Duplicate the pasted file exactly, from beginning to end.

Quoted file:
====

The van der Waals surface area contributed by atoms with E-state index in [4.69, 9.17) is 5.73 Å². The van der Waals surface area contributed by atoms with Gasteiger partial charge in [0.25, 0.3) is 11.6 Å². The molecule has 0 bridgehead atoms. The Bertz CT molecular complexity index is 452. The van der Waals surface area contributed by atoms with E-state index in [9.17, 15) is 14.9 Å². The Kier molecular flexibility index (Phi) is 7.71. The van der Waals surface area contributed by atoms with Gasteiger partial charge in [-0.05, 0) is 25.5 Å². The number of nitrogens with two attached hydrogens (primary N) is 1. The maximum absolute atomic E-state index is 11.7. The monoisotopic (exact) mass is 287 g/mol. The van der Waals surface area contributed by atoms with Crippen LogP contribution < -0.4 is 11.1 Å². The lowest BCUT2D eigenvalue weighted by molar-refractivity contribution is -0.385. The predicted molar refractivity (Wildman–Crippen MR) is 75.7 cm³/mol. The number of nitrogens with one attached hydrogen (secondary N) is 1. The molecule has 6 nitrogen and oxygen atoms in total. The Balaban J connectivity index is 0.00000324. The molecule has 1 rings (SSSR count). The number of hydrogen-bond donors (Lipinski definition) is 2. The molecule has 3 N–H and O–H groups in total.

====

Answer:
The van der Waals surface area contributed by atoms with E-state index in [4.69, 9.17) is 5.73 Å². The van der Waals surface area contributed by atoms with Gasteiger partial charge in [0.25, 0.3) is 11.6 Å². The molecule has 0 bridgehead atoms. The Bertz CT molecular complexity index is 452. The van der Waals surface area contributed by atoms with E-state index in [9.17, 15) is 14.9 Å². The Kier molecular flexibility index (Phi) is 7.71. The van der Waals surface area contributed by atoms with Gasteiger partial charge in [-0.05, 0) is 25.5 Å². The number of nitrogens with two attached hydrogens (primary N) is 1. The maximum absolute atomic E-state index is 11.7. The monoisotopic (exact) mass is 287 g/mol. The van der Waals surface area contributed by atoms with Crippen LogP contribution < -0.4 is 11.1 Å². The lowest BCUT2D eigenvalue weighted by molar-refractivity contribution is -0.385. The predicted molar refractivity (Wildman–Crippen MR) is 75.7 cm³/mol. The number of nitrogens with one attached hydrogen (secondary N) is 1. The molecule has 6 nitrogen and oxygen atoms in total. The Balaban J connectivity index is 0.00000324. The molecule has 1 rings (SSSR count). The number of hydrogen-bond donors (Lipinski definition) is 2. The molecule has 3 N–H and O–H groups in total.